Joseph R. Biden Jr., defending himself on Tuesday night against suggestions that he is too “old fashioned” for today’s Democratic Party, invoked two Southern segregationist senators by name as he fondly recalled the “civility” of the Senate in the 1970s and 1980s.
Speaking at a fund-raiser at the Carlyle Hotel in New York City, Mr. Biden, 76, stressed the need to “be able to reach consensus under our system,” and cast his decades in the Senate as a time of relative comity. His remarks come as some in his party say that Mr. Biden is too focused on overtures to the right as he seeks the Democratic presidential nomination.
At the event, Mr. Biden noted that he served with the late Senators James O. Eastland of Mississippi and Herman Talmadge of Georgia, both Democrats who were staunch opponents of desegregation.
Mr. Biden made the comments about Eastland and Talmadge as he spoke about a theme of unity, including the need for bipartisanship, that has drawn derision from some liberals who don’t see room for compromise in today’s polarized Washington.
“I know the new New Left tells me that I’m — this is old-fashioned,” he said. “Well guess what? If we can’t reach a consensus in our system, what happens? It encourages and demands the abuse of power by a president.” He then recalled his time working in the Senate and brought up Eastland, who was the powerful chair of the Senate Judiciary Committee when Mr. Biden entered the Senate in 1973.
“I was in a caucus with James O. Eastland,” Mr. Biden said, slipping briefly into a Southern accent, according to a pool report from the fund-raiser. “He never called me ‘boy,’ he always called me ‘son.’”
He called Mr. Talmadge “one of the meanest guys I ever knew, you go down the list of all these guys.”
“Well guess what?” Mr. Biden continued. “At least there was some civility. We got things done. We didn’t agree on much of anything. We got things done. We got it finished. But today you look at the other side and you’re the enemy. Not the opposition, the enemy. We don’t talk to each other anymore.”
Mr. Biden has long discussed his personal commitment to civil rights, and he has many strong relationships in the African-American community. He has also previously pointed to his dealings with segregationists like Mr. Eastland as an example of a time when Senate colleagues could disagree but still find ways to reach common ground.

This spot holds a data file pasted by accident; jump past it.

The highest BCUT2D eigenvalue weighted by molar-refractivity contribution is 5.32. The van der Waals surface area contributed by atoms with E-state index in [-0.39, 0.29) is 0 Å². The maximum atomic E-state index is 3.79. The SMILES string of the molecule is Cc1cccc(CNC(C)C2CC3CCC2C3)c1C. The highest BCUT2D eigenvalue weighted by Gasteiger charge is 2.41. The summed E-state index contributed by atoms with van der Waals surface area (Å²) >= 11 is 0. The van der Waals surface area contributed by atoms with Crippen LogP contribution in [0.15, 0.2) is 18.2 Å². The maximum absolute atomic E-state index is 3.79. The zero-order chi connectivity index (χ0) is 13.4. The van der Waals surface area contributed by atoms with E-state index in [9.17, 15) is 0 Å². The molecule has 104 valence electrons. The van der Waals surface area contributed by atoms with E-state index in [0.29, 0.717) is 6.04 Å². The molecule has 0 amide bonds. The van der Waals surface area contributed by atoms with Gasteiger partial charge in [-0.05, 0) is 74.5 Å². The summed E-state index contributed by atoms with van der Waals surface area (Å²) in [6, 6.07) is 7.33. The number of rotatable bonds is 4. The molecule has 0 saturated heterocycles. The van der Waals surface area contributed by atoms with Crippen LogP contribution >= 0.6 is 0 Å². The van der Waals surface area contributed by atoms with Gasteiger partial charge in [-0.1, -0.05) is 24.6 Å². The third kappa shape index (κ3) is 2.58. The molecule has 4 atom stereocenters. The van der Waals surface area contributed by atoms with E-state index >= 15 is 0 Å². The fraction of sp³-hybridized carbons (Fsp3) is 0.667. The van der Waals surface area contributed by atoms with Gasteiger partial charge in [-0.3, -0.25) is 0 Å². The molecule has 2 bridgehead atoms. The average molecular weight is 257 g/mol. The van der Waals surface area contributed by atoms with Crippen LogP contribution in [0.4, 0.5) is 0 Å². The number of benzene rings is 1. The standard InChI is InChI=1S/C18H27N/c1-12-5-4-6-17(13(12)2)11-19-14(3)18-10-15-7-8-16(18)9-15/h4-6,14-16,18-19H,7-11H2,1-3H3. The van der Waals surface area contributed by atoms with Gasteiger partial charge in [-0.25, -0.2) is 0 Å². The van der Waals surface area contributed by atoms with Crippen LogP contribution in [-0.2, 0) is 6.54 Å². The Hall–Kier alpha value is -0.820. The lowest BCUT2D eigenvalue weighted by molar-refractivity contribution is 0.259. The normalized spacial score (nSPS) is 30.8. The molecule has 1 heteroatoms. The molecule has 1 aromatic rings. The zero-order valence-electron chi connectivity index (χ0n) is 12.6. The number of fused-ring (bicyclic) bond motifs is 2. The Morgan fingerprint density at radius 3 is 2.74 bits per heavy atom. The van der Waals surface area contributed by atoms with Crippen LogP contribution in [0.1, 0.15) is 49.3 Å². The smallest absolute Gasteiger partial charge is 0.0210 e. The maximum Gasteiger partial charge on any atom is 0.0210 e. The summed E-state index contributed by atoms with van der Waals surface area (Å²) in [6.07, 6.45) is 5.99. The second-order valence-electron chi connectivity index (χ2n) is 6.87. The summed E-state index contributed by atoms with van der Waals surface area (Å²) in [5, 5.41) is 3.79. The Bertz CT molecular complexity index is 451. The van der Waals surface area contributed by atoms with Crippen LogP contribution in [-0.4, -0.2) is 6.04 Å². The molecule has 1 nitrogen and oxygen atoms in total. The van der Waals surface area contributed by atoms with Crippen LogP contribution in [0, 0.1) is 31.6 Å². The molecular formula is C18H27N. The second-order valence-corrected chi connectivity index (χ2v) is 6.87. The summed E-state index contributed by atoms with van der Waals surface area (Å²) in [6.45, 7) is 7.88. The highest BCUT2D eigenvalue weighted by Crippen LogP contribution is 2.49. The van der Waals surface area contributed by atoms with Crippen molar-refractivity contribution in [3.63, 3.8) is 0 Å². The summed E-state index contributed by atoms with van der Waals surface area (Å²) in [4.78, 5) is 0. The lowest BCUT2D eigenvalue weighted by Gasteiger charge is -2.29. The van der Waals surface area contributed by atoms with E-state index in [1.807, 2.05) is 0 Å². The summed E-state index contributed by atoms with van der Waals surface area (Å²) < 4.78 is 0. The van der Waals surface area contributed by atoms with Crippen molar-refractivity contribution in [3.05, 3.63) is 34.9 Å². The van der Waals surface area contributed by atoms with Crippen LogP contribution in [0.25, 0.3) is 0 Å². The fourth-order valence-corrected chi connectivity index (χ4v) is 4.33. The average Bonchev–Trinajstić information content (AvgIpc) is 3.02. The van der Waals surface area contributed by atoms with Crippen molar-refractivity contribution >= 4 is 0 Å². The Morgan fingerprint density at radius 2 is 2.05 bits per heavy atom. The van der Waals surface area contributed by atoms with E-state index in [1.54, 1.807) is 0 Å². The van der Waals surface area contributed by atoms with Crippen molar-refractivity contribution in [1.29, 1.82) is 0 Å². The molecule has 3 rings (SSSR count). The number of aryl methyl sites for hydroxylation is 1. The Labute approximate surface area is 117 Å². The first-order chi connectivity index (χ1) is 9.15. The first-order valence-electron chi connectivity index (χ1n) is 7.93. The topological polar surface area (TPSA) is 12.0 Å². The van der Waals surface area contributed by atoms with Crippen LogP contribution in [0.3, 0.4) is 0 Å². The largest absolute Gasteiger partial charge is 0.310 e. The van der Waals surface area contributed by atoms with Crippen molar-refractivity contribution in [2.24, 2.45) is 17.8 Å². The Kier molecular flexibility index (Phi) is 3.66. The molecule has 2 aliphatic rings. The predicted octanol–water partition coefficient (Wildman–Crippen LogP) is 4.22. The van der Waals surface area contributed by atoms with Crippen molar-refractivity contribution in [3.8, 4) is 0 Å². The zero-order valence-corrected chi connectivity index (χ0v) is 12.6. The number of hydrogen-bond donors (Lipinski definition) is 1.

But Mr. Biden is also now seeking the nomination of a party that is increasingly young and diverse — and skeptical of his emphasis on compromise, especially on issues that touch on matters of racial justice.
“Folks, I believe one of the things I’m pretty good at is bringing people together,” Mr. Biden, the former vice president, said. “Every time we had a trouble in the administration, who got sent to the Hill to settle it? Me. No, not a joke. Because I demonstrate respect for them.”
Mr. Biden’s appearance at the Carlyle was his third fund-raiser of the day. There and at previous stops, he repeatedly suggested that bold actions on a range of issues could be achieved without anyone being “punished,” including the wealthy.
“I got in trouble with some of the people on my team, on the Democratic side, because I said, ‘You know what I’ve found is rich people are just as patriotic as poor people,’” he said. “Not a joke. I mean, we may not want to demonize anybody who has made money.”
At the same time, he warned, “when we have income inequality as large as we have in the United States today, it brews and ferments political discord and basic revolution.